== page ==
A "game-changer" project more than two years in the making is moving forward at Colerain Elementary School, thanks to the work of some intrepid parents and community members.
Since 2017, residents have been fighting for a paved path on the west side of the property, 499 E. Weisheimer Road, that would "provide a safe place for all students, especially those who have mobility impairments, to extend their physical activity in a neighborhood that lacks sidewalks," said project manager Eileen Eyman.
Colerain is a neighborhood school for families living near the building, but it also serves as a magnet school for children with special needs, including those who use wheelchairs and walkers.
Due to concerns over stormwater work and other complications, the project has changed since its inception, becoming a shorter version that links with a path to create a loop that could support bikes and foot traffic while being short enough that even students with physical impairments could take a lap.
But to make that project a reality, the group had to raise the required funds of more than $40,000 for the project on its own.
Through grant funding, donations, fundraisers and other channels, the project was fully funded -- and went in front of the Columbus City Schools board March 3 for approval.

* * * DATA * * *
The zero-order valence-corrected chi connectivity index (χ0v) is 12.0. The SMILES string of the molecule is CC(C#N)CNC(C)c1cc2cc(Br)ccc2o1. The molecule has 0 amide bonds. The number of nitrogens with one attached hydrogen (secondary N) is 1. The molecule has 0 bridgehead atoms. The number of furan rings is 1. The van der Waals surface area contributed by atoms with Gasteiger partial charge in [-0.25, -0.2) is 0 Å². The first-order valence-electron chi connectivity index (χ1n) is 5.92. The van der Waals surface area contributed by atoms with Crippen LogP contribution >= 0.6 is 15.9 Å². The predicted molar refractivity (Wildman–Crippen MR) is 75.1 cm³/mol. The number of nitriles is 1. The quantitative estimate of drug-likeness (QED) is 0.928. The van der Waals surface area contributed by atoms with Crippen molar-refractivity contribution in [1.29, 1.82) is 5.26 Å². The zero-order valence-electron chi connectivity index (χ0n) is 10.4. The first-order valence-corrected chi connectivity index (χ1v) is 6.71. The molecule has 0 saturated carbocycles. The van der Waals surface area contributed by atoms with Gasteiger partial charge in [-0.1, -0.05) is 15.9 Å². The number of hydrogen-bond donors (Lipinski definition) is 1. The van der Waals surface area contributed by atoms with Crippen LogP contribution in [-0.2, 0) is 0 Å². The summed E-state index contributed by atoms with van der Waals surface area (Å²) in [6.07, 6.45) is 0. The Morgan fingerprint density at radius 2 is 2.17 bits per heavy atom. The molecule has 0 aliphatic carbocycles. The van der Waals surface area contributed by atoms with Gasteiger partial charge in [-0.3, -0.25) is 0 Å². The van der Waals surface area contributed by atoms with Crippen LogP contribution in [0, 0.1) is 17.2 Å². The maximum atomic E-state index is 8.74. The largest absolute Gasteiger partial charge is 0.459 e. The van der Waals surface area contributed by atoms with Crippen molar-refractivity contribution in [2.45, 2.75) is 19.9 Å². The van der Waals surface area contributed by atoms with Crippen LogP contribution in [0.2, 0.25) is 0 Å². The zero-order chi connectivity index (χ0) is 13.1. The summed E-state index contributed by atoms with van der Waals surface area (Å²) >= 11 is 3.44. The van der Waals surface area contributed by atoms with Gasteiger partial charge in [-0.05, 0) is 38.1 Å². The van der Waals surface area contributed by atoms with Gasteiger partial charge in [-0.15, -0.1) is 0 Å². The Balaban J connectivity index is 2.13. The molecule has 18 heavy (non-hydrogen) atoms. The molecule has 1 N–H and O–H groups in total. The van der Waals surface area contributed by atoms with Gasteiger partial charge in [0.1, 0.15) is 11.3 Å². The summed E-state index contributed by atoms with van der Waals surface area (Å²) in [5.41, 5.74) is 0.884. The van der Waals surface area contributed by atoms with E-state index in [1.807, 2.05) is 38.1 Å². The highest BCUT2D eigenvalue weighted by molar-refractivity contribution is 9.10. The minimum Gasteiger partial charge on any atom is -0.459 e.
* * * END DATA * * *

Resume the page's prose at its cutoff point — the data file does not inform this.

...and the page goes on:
The issue originally was planned as part of the board's consent agenda -- a group of topics typically approved as a bundle with little conversation. But the board separated the approval, despite its unanimous support, to show appreciation to Eyman and her team.
"I think it is important that we allow you to celebrate your success," board president Jennifer Adair said. "We do a lot in this consent agenda, and we wanted to give you your moment. ... We are so very proud of you and the accomplishments you've made as a group."
Eyman, the parent of two former Colerain students, told the board her team was "really excited" about reaching the point of construction, which was awarded to McDaniel's Construction Corp.
At a school "unlike any other school in central Ohio," she said, the project represents major progress.
"Words cannot express how grateful we are to the Colerain school community and our neighbors," she said. "The project's success is a testament to the passion of this community and to the power of numerous small efforts.
"Success is only possible through every small act and penny donated."
Multiple school board members said they wished to publicly state how impressed they were by the project, between the fundraising efforts and coordination over the course of multiple years.
"The resources for this walking path were raised internally within the school," board member James Raglan said. "We wanted to thank the Colerain School Association. The interesting thing about the walking path is that our students at Colerain have some exceptional abilities, so this path allows them to get from the school to greenspace lot easier."
Eyman said leaders expect the path to be finished before summer -- and that she's expecting the path to be popular with the broader Clintonville community.
"We hope to see you out there," she said, "whether you walk, run, scoot, shuffle or roll."